Abstract / Description of output
Background: There is a need to identify approaches to reduce medication errors. Interest has converged on ePrescribing systems that incorporate computerised provider order entry and clinical decision support functionality.
Objectives: We sought to describe the procurement, implementation and adoption of basic and advanced ePrescribing systems; to estimate their effectiveness and cost-effectiveness; and to develop a toolkit for system integration into hospitals incorporating implications for practice from our research.
Design: We undertook a theoretically informed, mixed-methods, context-rich, naturalistic evaluation.
Setting: We undertook six longitudinal case studies in four hospitals (sites C, E, J and K) that did not have ePrescribing systems at the start of the programme (three of which went live and one that never went live) and two hospitals (sites A and D) with embedded systems. In the three hospitals that implemented systems, we conducted interviews pre implementation, shortly after roll-out and at 1 year post implementation. In the hospitals that had embedded systems, we conducted two rounds of interviews, 18 months apart. We undertook a three-round eDelphi exercise involving 20 experts to identify 80 clinically important prescribing errors, which were developed into the Investigate Medication Prescribing Accuracy for Critical error Types (IMPACT) tool. We elicited the cost of an ePrescribing system at one (non-study) site and compared this with the calculated ‘headroom’ (the upper limit that the decision-maker should pay) for the systems (sites J, K and S) for which effectiveness estimates were available. We organised four national conferences and five expert round-table discussions to contextualise and disseminate our findings.
Intervention: The implementation of ePrescribing systems with either computerised provider order entry or clinical decision support functionality.
Main outcome measures: Error rates were calculated using the IMPACT tool, with changes over time represented as ratios of error rates (as a proportion of opportunities for errors) using Poisson regression analyses.
Results: We conducted 242 interviews and 32.5 hours of observations and collected 55 documents across six case studies. Implementation was difficult, particularly in relation to integration and interfacing between systems. Much of the clinical decision support functionality in embedded sites remained switched off because of concerns about over alerting. Getting systems operational meant that little attention was devoted to system optimisation or secondary uses of data. The prescriptions of 1244 patients were audited pre computerised provider order entry and 1178 post computerised provider order entry implementation of system A at sites J and K, and system B at site S. A total of 21,138 opportunities for error were identified from 28,526 prescriptions. Across the three sites, for those prescriptions for which opportunities for error were identified, the error rate was found to reduce significantly post computerised provider order entry implementation, from 5.0% to 4.0% (p < 0.001). Post implementation, the overall proportion of errors (per opportunity) decreased significantly in sites J and S, but remained similar in site K, as follows: 4.3% to 2.8%, 7.4% to 4.4% and 4.0% to 4.4%, respectively. Clinical decision support implementation by error type was found to differ significantly between sites, ranging from 0% to 88% across clinical contraindication, dose/frequency, drug interactions and other error types (p < 0.001). Overall, 43 out of 78 (55%) of the errors had some degree of clinical decision support implemented in at least one of the hospitals. For the site in which no improvement was detected in prescribing errors (i.e. site K), the ePrescribing system represented a cost to the service for no countervailing benefit. Cost-effectiveness rose in proportion to reductions in error rates observed in the other sites (i.e. sites J and S). When a threshold value of £20,000 was used to define the opportunity cost, the system would need to cost less than £4.31 per patient per year, even in site S, where effectiveness was greatest. We produced an ePrescribing toolkit (now recommended for use by NHS England) that spans the ePrescribing life cycle from conception to system optimisation.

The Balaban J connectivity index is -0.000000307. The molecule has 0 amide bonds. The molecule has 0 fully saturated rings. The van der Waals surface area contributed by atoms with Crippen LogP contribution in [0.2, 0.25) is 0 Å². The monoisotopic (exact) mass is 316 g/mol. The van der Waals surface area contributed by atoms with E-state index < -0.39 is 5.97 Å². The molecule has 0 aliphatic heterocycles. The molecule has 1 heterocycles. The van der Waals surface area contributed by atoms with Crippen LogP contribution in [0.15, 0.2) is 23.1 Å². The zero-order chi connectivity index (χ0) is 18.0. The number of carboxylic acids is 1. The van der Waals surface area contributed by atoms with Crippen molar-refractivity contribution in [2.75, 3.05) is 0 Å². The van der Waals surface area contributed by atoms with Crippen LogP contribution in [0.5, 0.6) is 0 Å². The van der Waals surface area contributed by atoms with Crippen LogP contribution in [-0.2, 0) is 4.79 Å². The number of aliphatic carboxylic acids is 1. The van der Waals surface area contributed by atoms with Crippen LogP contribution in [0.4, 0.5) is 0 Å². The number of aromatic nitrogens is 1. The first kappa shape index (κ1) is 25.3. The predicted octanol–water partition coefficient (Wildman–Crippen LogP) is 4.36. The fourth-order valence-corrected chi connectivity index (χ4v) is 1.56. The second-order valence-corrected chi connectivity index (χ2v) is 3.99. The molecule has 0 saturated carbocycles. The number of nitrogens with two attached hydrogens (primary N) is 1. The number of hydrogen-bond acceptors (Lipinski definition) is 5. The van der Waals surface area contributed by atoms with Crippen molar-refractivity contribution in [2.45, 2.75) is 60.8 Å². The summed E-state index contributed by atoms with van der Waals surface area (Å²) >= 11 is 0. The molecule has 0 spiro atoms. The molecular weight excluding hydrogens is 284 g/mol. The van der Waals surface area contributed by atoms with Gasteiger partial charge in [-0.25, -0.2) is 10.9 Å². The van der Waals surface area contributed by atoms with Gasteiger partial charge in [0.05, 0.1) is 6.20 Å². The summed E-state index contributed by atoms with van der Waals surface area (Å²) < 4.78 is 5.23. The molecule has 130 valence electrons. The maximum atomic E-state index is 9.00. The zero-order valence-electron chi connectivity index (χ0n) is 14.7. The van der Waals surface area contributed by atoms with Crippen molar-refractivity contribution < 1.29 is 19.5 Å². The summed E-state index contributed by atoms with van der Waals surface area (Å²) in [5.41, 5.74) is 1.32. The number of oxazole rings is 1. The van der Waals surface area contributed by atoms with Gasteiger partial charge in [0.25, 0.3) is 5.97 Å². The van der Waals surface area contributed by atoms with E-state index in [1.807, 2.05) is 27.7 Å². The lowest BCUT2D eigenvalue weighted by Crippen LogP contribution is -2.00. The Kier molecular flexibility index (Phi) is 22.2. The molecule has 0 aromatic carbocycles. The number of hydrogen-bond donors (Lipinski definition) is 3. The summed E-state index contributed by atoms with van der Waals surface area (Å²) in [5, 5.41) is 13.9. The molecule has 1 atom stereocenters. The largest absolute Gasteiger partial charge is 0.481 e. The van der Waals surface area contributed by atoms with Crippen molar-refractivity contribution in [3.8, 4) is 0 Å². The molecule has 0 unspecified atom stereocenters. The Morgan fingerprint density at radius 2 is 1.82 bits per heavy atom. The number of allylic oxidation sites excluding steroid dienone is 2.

Limitations: Implementation delays meant that we were unable to employ the planned stepped-wedge design and that the assessment of longer-term consequences of ePrescribing systems was impaired. We planned to identify the complexity of ePrescribing implementation in a number of contrasting environments, but the small number of sites means that we have to infer findings from this programme with considerable care. The lack of transparency regarding system costs is a limitation of our method. As with all health economic analyses, our analysis is subject to modelling assumptions. The research was undertaken in a modest number of early adopters, concentrated on high-risk prescribing errors and may not be generalisable to other hospitals.
Conclusions: The implementation of ePrescribing systems was challenging. However, when fully implemented the ePrescribing systems were associated with a reduction in clinically important prescribing errors and our model suggests that such an effect is likely to be more cost-effective when clinical decision support is available. Careful system configuration considering clinical processes and workflows is important to achieving these potential benefits and, therefore, our findings may not be generalisable to all system implementations.
Future work: Formative and summative evaluations of efforts will be central to promote learning across settings. Other priorities emerging from this work include the possibility of learning from international experiences and the commercial sector.